Faculty Reza Ghodssi
National Science Foundation
This is a three-year, $1.5M project. The goal of the RE-BIONICS project (Redox-enabled Bio-Electronics based on Molecular Communication) is to create first-of-kind bioelectronics devices that will mediate the rapid and facile information exchange between biology and electronics. These devices will have the potential to transform healthcare, enabling tele-monitoring and remote/autonomous drug delivery and facilitating environmental monitoring in agriculture and cyber-defense where connecting biological phenomena with electronics are important. The technical underpinnings of this work recognize that microelectronic devices depend on electrons for information processing while biology depends on molecules (e.g., insulin, antibodies). These systems are not intrinsically compatible as there are no free electrons in biology that could be transmitted to biological wires and control cell-based electronic circuits. Instead, biohybrid devices are envisioned that transmit information across this electron-molecule divide. New interfaces are needed that accept molecules from biology and create electrons for devices and the reverse. Such integrated systems designed and constructed within RE-BIONICS will be capable of this bidirectional communication for memory and computation. The project will build the components and information theory needed to construct biohybrid devices that could eventually be embedded within a biological system and provide electronic control. In addition to building capabilities for designing and constructing completely new biodevices, a most important aspect of this work is that it will bring together researchers and stakeholders from many disciplines, including biology, chemistry, materials science, and computer, electrical, chemical, and bioengineering. The project builds on the interdisciplinary nature of the project with Research Team from computer science, electrical engineering and bioengineering. The research thrusts span computer science and information theory, microelectromechanical systems, biofabrication and redox biology, and synthetic biology. Also, two interdisciplinary teams of undergraduate students from UMD and UNL will participate in the international Genetically Engineered Machine (iGEM) program and competition, and participate in specific outreach activities targeting Middle and High school students within the Future Problem Solving Program (FPSPI) at UNL. Further, this project will promote the participation of women, historically underrepresented in electrical engineering, representing more than majors in biology and bioengineering. RE-BIONICS researchers will also interact with federal agencies including NIST, FDA, and the Army Research Laboratory, gaining exposure to manufacturing and regulatory issues, as well as direct application areas such as national security.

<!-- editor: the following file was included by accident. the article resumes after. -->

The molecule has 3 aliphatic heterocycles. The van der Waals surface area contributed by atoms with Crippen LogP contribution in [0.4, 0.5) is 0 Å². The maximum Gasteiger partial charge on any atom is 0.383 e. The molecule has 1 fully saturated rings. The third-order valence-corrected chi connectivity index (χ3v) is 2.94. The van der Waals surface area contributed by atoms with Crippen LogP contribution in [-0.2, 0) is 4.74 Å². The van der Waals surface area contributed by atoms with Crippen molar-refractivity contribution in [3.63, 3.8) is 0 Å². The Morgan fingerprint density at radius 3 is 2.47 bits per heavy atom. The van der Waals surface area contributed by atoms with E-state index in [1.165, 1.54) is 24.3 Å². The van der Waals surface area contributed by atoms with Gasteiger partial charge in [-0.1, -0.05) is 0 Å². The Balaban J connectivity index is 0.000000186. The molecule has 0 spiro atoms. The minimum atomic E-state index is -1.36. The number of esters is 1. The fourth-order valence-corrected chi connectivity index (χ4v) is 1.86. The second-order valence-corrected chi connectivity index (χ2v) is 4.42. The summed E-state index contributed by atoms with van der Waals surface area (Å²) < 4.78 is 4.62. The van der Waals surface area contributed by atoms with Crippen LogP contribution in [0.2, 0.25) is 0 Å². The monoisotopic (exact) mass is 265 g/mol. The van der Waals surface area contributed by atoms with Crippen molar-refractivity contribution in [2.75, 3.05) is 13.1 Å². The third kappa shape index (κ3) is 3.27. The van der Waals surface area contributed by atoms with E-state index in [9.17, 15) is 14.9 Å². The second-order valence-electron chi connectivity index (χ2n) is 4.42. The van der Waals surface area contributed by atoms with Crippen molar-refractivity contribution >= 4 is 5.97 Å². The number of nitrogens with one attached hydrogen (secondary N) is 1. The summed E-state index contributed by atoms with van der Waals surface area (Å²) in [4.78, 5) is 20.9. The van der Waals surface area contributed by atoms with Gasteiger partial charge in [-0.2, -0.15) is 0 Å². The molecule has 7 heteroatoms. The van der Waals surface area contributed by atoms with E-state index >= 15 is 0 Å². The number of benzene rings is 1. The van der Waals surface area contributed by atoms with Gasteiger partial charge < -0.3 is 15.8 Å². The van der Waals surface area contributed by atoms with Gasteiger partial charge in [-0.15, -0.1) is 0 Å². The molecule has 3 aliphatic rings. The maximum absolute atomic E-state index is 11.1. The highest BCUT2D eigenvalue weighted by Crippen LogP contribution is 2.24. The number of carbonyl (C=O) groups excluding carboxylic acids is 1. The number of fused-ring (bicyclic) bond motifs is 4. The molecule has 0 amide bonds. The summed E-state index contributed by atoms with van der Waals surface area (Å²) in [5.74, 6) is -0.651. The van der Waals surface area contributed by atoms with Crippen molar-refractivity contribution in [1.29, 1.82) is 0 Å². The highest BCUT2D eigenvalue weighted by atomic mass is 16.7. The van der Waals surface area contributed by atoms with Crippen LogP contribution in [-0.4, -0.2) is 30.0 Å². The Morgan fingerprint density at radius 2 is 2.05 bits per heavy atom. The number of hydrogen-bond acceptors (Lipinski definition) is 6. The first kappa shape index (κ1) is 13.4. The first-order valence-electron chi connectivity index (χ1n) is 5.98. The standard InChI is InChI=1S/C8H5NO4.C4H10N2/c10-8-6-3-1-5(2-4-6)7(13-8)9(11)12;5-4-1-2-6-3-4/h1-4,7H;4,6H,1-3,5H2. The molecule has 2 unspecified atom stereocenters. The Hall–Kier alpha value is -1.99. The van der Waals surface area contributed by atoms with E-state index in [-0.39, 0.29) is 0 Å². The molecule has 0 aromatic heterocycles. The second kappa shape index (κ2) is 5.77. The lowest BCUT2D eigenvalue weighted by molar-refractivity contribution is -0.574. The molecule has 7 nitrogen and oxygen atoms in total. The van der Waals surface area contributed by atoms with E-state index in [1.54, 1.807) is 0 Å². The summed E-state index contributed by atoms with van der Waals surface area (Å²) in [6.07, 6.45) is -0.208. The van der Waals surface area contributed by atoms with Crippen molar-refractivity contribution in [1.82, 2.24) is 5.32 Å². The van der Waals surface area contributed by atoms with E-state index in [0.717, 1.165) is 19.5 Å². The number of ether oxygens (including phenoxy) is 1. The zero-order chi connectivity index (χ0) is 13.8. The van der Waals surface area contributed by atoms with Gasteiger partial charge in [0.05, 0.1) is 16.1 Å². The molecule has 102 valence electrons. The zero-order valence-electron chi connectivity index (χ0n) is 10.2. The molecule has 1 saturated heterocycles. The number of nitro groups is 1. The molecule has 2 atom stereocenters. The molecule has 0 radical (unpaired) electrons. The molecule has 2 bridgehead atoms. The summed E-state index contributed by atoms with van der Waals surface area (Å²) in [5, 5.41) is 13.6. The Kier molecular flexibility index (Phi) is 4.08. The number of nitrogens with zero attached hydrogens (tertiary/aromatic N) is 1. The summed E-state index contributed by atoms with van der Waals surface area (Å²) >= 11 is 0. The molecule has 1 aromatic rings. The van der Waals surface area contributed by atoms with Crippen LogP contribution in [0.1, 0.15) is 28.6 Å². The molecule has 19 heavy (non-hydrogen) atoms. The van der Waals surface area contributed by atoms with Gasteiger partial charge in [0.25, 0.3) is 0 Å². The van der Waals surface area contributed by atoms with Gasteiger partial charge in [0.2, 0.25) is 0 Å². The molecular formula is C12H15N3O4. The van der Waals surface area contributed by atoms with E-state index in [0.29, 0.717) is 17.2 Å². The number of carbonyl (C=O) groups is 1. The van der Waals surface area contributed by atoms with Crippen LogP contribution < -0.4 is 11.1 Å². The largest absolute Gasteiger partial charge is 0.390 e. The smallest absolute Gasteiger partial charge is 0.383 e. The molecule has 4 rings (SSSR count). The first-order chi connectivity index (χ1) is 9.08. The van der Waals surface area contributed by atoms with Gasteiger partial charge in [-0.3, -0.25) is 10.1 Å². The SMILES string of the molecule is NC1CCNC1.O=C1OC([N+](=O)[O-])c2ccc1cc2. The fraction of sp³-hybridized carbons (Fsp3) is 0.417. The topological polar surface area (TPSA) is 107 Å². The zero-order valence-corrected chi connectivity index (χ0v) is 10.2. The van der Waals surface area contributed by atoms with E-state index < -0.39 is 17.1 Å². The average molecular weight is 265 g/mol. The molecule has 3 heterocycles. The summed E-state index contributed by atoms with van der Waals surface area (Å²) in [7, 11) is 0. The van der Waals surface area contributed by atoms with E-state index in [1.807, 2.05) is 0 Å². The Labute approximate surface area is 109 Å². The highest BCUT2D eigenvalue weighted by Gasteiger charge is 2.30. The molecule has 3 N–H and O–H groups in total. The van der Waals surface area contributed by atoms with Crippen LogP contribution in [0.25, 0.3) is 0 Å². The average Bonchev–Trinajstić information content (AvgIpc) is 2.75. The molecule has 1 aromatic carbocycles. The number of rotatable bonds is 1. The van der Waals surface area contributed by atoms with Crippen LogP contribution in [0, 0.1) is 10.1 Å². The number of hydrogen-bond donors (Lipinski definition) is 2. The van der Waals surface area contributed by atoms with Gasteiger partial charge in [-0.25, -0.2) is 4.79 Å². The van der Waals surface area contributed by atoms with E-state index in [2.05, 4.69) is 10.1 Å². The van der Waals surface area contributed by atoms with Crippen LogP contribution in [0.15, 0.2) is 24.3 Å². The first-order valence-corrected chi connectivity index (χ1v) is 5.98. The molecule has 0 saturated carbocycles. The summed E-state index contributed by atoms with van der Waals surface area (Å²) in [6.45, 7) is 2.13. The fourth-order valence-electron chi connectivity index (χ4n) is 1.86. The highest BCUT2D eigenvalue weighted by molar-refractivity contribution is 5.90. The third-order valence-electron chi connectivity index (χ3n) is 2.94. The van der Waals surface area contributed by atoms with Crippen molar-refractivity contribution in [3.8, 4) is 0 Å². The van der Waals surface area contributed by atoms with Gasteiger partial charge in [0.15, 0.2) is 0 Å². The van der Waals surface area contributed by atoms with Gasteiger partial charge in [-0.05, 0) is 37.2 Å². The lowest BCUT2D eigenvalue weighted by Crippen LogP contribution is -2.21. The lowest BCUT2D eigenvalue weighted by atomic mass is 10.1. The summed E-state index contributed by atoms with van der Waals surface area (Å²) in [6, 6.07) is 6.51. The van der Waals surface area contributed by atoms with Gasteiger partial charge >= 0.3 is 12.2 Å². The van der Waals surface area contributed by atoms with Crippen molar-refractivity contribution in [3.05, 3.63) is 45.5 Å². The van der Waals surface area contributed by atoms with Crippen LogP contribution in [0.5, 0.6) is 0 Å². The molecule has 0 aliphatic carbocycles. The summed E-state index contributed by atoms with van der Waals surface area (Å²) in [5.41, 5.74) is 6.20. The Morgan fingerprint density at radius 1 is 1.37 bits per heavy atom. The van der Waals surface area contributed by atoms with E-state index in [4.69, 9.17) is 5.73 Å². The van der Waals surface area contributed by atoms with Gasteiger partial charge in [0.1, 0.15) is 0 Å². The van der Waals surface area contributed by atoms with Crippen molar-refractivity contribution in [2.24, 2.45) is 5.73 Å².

This project exploits reduction-oxidation (redox) mediators that are the biological equivalents of free electrons in electronics. The reactions represent packets of information transferred within biology. The project is organized into three specific aims. In Aim 1, the team will design, build and test device elements that facilitate information transfer from molecules of biological systems to electrons of microelectronic systems and the reverse. Using the principles of synthetic biology, bacterial cells will be engineered to recognize small signaling molecules, an example being pyocyanin that is secreted by opportunistic pathogen, Pseudomonas aeruginosa. Based on this recognition, these and other engineered sensing cells will produce -galactosidase, an enzyme that can be electrochemically quantified. In addition, cells will be engineered to accept electrons from devices and in a programmed manner, "turn on" gene expression that can modulate cell behavior. In Aim 2, the team will design and construct a biological read/write memory device, based on the biopolymer melanin, that can be accessed both biologically and electronically. In Aim 3, the team will integrate these elements creating biohybrid circuits, such as bioelectric logic gates, and biologic to electronic to biologic signaling systems, culminating in an electronically-controlled device that interprets molecular information, computes desired outcomes and electronically actuates cells to signal and control biological populations. There are three fundamentally novel aspects to this work. First, it will demonstrate the potential to transfer information from biological systems to microelectronic systems and the reverse, forming the basis for bioelectronic integrated computing systems. Second, it will demonstrate electronically-controlled synthesis of a novel, reliable and stable biological memory device. Third, it will develop a technological framework for the development of bio-hybrid computing devices that efficiently sense and process chemical information as well as operate within and control complex biological systems.